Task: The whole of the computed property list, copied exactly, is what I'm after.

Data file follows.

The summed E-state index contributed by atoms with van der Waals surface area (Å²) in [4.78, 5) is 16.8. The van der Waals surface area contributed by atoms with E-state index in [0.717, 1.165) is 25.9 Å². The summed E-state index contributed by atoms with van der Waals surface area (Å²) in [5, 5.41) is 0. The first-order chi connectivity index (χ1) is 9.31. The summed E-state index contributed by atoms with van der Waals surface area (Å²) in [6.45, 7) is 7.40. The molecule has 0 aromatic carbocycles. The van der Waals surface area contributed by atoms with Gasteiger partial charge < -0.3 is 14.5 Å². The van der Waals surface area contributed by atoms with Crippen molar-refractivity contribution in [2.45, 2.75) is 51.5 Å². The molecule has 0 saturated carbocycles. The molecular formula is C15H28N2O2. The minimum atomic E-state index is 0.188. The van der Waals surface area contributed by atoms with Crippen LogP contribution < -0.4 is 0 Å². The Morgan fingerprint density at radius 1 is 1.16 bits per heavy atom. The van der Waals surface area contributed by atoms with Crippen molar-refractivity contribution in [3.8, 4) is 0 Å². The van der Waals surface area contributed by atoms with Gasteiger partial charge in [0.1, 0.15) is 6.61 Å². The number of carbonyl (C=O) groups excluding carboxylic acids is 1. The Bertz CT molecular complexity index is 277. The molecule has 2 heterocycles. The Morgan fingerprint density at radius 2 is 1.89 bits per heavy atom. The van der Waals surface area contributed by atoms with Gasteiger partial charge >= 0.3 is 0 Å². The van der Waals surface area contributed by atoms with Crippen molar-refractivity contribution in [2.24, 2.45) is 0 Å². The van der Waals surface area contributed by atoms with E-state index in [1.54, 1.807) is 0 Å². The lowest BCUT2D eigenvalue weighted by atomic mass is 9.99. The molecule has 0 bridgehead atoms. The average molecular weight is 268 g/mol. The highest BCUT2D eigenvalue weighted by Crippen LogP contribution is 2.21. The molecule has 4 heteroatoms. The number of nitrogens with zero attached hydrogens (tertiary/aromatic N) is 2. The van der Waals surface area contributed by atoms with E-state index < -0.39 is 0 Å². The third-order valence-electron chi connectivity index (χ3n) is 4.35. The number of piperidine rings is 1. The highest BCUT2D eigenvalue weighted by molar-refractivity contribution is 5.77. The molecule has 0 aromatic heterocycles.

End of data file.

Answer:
The summed E-state index contributed by atoms with van der Waals surface area (Å²) in [4.78, 5) is 16.8. The van der Waals surface area contributed by atoms with E-state index in [0.717, 1.165) is 25.9 Å². The summed E-state index contributed by atoms with van der Waals surface area (Å²) in [5, 5.41) is 0. The first-order chi connectivity index (χ1) is 9.31. The summed E-state index contributed by atoms with van der Waals surface area (Å²) in [6.45, 7) is 7.40. The molecule has 0 aromatic carbocycles. The van der Waals surface area contributed by atoms with Gasteiger partial charge < -0.3 is 14.5 Å². The van der Waals surface area contributed by atoms with Crippen molar-refractivity contribution in [2.45, 2.75) is 51.5 Å². The molecule has 0 saturated carbocycles. The molecular formula is C15H28N2O2. The minimum atomic E-state index is 0.188. The van der Waals surface area contributed by atoms with Crippen LogP contribution < -0.4 is 0 Å². The Morgan fingerprint density at radius 1 is 1.16 bits per heavy atom. The van der Waals surface area contributed by atoms with Crippen molar-refractivity contribution in [3.8, 4) is 0 Å². The van der Waals surface area contributed by atoms with Gasteiger partial charge in [0.1, 0.15) is 6.61 Å². The number of carbonyl (C=O) groups excluding carboxylic acids is 1. The Bertz CT molecular complexity index is 277. The molecule has 2 heterocycles. The Morgan fingerprint density at radius 2 is 1.89 bits per heavy atom. The van der Waals surface area contributed by atoms with Gasteiger partial charge >= 0.3 is 0 Å². The van der Waals surface area contributed by atoms with Crippen molar-refractivity contribution in [2.24, 2.45) is 0 Å². The van der Waals surface area contributed by atoms with E-state index in [1.54, 1.807) is 0 Å². The lowest BCUT2D eigenvalue weighted by atomic mass is 9.99. The molecule has 0 bridgehead atoms. The average molecular weight is 268 g/mol. The highest BCUT2D eigenvalue weighted by Crippen LogP contribution is 2.21. The molecule has 4 heteroatoms. The number of nitrogens with zero attached hydrogens (tertiary/aromatic N) is 2. The van der Waals surface area contributed by atoms with E-state index < -0.39 is 0 Å². The third-order valence-electron chi connectivity index (χ3n) is 4.35. The number of piperidine rings is 1. The highest BCUT2D eigenvalue weighted by molar-refractivity contribution is 5.77. The molecule has 0 aromatic heterocycles.